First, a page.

In the Field - Targeted implementation of Multifunctional Landscapes

Our approach aims to identify and solve multifunctional landscape issues to improve resource efficiency in a practical manner. Building on the proven success of Operation Pollinator in enhancing biodiversity, the concept of multifunctional field margins further integrates the protection of natural resources and the enhancement of ecosystem services. Farmers are provided with crop specific agronomic protocols to improve environmental performance and maintain farm profitability.

Oilseed rape

Pollen and nectar rich field margins sown alongside oilseed rape crops encourage bees and other pollinators to visit crops in flower. Enhanced pollination can lead to an increase both yield and crop quality.

Operation Pollinator margins also provide a vital season long food resources in the landscape before and after flowering of the crop. This extra and varied supply of food resources helps to ensure that pollinators have sufficient pollen and nectar in the landscape to complete their life cycles for the next generation.

Corn

Well managed field margins not only increase farmland biodiversity, but also help protect water courses which run beside fields. These field margins, sown between the corn (maize) crop and water course, act as a natural barrier against soil erosion.

The permanent field margin intercepts small particles of soil moving in surface water after rain and stops it getting into the watercourse. This helps to keep the water clean and free from soil ingress that could be detrimental to water quality.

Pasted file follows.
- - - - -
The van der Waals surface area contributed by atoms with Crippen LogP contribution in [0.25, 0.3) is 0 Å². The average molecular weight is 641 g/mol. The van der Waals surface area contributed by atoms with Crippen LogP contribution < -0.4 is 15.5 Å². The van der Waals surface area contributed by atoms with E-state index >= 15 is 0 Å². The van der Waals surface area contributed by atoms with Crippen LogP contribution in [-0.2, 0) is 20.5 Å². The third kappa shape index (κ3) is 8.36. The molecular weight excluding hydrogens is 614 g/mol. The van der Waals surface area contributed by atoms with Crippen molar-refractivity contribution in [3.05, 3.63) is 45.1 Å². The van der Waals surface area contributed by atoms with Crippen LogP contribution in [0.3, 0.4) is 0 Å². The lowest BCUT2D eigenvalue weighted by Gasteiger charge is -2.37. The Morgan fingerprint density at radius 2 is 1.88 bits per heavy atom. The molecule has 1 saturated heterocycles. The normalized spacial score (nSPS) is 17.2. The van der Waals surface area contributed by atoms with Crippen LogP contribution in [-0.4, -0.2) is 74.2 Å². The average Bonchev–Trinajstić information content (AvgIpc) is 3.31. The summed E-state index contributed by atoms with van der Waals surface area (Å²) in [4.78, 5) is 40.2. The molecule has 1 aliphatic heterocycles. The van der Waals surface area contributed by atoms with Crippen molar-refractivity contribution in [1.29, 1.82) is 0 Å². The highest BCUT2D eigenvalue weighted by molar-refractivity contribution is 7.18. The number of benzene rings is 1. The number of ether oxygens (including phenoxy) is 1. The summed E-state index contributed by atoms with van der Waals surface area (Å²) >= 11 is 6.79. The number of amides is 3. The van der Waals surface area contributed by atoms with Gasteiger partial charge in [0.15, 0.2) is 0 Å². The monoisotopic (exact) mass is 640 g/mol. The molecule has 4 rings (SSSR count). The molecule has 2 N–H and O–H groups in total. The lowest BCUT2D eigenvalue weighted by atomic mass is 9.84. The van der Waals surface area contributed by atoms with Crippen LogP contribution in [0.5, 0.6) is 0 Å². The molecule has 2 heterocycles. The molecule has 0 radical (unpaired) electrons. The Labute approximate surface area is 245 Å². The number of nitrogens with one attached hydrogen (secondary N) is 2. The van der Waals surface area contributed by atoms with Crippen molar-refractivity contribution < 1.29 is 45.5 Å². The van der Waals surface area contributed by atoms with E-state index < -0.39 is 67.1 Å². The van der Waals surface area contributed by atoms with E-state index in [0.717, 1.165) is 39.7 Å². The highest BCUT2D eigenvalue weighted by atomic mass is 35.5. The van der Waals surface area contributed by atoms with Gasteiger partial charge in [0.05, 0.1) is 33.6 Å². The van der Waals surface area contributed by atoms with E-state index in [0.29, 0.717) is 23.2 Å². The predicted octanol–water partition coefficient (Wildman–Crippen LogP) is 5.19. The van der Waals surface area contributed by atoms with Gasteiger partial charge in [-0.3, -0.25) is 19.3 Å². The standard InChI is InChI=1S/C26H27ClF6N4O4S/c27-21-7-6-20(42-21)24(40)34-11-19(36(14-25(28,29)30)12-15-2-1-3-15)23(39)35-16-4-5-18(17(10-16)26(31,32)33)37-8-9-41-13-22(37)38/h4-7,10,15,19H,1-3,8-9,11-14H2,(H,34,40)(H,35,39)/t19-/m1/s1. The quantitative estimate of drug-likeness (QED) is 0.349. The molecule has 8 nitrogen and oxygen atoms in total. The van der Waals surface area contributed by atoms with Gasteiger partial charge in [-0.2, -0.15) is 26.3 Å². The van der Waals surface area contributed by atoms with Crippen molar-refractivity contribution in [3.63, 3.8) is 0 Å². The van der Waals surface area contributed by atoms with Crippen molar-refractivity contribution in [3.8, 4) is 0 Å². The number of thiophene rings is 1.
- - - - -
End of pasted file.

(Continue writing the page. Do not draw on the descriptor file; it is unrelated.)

Wheat

Well established wild flower field margins grown next to intensively farmed wheat crops demonstrates that our farmers and growers have the ability to deliver both safe and secure food production, whilst delivering habitat, havens and food sources for bees, pollinators and other farmland wildlife in the same field.

Barley

Many beneficial insects are able to thrive in managed floristically-enhanced field margins, enabling then to carry out natural pest control within the crop.

This valuable additional role to crop production can be included in an integrated solution for pest control in many crops.

Apples and pears

Establishment of specially designed wild flower margins around the boundaries of orchards provide season long pollen and nectar for pollinating insects which visit the crop during flowering.

Both crop yield and fruit quality has been shown to be significantly improved from the pollination services of both natural pollinating bees and managed honey bees.

Vines

Specifically designed grass and flower habitats can help to stabilise terraces and reduce soil loss from vineyards. They have been successfully established as either inter row strips with a low growing sward, or as field boundaries.

Melons

Syngenta Operation Pollinator research into pollinator visitation of the melon crop is helping growers improve crop production of open field melon crops across Europe.

Olives

Operation Pollinator mixture research is helping formulate habitats suitable to help growers protect and retain soil within the olive grove. Furthermore, it is providing pollen and nectar habitat to encourage beneficial insects, which can form a vital element of an integrated crop program against key pests of olives.